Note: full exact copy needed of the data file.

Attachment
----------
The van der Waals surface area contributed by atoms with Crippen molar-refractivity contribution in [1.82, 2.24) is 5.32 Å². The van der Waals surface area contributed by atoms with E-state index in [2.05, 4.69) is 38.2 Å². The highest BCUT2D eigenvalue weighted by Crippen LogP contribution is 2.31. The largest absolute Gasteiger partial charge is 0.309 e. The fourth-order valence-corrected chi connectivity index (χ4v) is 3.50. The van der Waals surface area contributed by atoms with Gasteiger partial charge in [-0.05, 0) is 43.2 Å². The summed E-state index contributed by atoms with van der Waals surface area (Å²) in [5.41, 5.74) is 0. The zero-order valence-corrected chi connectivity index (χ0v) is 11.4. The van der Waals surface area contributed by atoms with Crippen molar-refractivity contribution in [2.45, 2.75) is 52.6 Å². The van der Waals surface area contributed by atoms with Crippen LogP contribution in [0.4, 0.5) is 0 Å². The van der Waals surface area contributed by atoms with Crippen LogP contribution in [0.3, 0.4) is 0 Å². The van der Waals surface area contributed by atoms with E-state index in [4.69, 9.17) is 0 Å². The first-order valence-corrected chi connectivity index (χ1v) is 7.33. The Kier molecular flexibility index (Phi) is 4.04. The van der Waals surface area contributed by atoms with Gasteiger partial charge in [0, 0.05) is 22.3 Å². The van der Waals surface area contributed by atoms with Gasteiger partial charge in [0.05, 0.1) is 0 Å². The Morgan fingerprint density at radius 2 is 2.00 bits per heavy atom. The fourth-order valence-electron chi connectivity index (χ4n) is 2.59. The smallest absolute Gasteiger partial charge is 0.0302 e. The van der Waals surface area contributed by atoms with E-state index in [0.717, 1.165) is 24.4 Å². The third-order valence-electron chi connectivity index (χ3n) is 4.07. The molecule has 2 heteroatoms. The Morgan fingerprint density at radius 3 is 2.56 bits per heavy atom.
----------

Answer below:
The van der Waals surface area contributed by atoms with Crippen molar-refractivity contribution in [1.82, 2.24) is 5.32 Å². The van der Waals surface area contributed by atoms with E-state index in [2.05, 4.69) is 38.2 Å². The highest BCUT2D eigenvalue weighted by Crippen LogP contribution is 2.31. The largest absolute Gasteiger partial charge is 0.309 e. The fourth-order valence-corrected chi connectivity index (χ4v) is 3.50. The van der Waals surface area contributed by atoms with Gasteiger partial charge in [-0.05, 0) is 43.2 Å². The summed E-state index contributed by atoms with van der Waals surface area (Å²) in [5.41, 5.74) is 0. The zero-order valence-corrected chi connectivity index (χ0v) is 11.4. The van der Waals surface area contributed by atoms with Crippen molar-refractivity contribution in [2.45, 2.75) is 52.6 Å². The van der Waals surface area contributed by atoms with Crippen LogP contribution in [0.4, 0.5) is 0 Å². The van der Waals surface area contributed by atoms with Crippen LogP contribution in [0.3, 0.4) is 0 Å². The van der Waals surface area contributed by atoms with E-state index in [4.69, 9.17) is 0 Å². The first-order valence-corrected chi connectivity index (χ1v) is 7.33. The Kier molecular flexibility index (Phi) is 4.04. The van der Waals surface area contributed by atoms with Gasteiger partial charge in [0, 0.05) is 22.3 Å². The van der Waals surface area contributed by atoms with Gasteiger partial charge in [0.05, 0.1) is 0 Å². The Morgan fingerprint density at radius 2 is 2.00 bits per heavy atom. The fourth-order valence-electron chi connectivity index (χ4n) is 2.59. The smallest absolute Gasteiger partial charge is 0.0302 e. The van der Waals surface area contributed by atoms with E-state index in [0.717, 1.165) is 24.4 Å². The third-order valence-electron chi connectivity index (χ3n) is 4.07. The molecule has 2 heteroatoms. The Morgan fingerprint density at radius 3 is 2.56 bits per heavy atom.